The winter wind in the north country blows cold and hard and can bite through to the bone. To survive, man and beast must wear warm coats. In this painting, the Crow Indian has a buffalo robe across his lap and a thick buckskin shirt to protect him from the cold and snow. His pony, with hind quarters facing into the wind’s teeth, wears his own thick, shaggy winter coat.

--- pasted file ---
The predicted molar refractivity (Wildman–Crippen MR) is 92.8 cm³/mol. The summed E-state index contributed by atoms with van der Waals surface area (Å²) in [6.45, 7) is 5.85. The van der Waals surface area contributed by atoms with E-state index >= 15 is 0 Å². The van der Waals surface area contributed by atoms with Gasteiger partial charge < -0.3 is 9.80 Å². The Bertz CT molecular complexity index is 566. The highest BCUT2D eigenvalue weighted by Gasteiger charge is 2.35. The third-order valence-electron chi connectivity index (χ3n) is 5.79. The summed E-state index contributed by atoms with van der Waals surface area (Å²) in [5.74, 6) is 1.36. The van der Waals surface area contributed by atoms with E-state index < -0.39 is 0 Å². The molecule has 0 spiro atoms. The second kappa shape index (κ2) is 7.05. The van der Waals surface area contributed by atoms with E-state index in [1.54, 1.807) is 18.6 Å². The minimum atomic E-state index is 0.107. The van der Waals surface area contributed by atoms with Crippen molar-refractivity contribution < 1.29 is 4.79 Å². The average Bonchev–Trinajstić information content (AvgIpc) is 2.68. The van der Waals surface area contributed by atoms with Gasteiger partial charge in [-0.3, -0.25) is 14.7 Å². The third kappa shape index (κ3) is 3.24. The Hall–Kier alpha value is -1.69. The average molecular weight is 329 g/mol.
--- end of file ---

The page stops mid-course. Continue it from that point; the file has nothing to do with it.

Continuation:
Animal skins were essential to the Indian’s dress, rituals and shelter. In addition to his shirt and robe, this Indian is carrying a society staff wrapped with otter fur. He has a small medicine pouch tied to his belt and a stuffed ermine skin attached to his shoulders. Thus, the pelts, or “coats” of many animals serve two masters.